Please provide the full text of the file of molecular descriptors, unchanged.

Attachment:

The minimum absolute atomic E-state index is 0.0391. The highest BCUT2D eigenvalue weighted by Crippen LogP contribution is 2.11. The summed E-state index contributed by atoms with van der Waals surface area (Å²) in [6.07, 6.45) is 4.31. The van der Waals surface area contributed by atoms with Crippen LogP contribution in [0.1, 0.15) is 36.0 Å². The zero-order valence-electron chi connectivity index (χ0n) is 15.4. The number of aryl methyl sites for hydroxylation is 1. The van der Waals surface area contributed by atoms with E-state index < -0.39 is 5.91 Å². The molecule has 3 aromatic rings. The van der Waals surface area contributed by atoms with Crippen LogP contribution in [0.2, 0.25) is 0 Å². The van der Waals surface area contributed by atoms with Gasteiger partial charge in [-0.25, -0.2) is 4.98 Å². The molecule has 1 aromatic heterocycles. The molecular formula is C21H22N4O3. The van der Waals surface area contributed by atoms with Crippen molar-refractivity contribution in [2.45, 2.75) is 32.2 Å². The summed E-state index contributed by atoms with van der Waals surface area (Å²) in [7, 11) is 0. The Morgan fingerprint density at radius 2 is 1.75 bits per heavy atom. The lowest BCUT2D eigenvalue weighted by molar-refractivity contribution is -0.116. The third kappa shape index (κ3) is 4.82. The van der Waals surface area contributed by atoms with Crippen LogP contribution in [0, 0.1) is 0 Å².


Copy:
The minimum absolute atomic E-state index is 0.0391. The highest BCUT2D eigenvalue weighted by Crippen LogP contribution is 2.11. The summed E-state index contributed by atoms with van der Waals surface area (Å²) in [6.07, 6.45) is 4.31. The van der Waals surface area contributed by atoms with Crippen LogP contribution in [0.1, 0.15) is 36.0 Å². The zero-order valence-electron chi connectivity index (χ0n) is 15.4. The number of aryl methyl sites for hydroxylation is 1. The van der Waals surface area contributed by atoms with E-state index < -0.39 is 5.91 Å². The molecule has 3 aromatic rings. The van der Waals surface area contributed by atoms with Crippen LogP contribution in [0.2, 0.25) is 0 Å². The van der Waals surface area contributed by atoms with Gasteiger partial charge in [-0.25, -0.2) is 4.98 Å². The molecule has 1 aromatic heterocycles. The molecular formula is C21H22N4O3. The van der Waals surface area contributed by atoms with Crippen molar-refractivity contribution in [2.45, 2.75) is 32.2 Å². The summed E-state index contributed by atoms with van der Waals surface area (Å²) in [7, 11) is 0. The Morgan fingerprint density at radius 2 is 1.75 bits per heavy atom. The lowest BCUT2D eigenvalue weighted by molar-refractivity contribution is -0.116. The third kappa shape index (κ3) is 4.82. The van der Waals surface area contributed by atoms with Crippen LogP contribution in [0, 0.1) is 0 Å².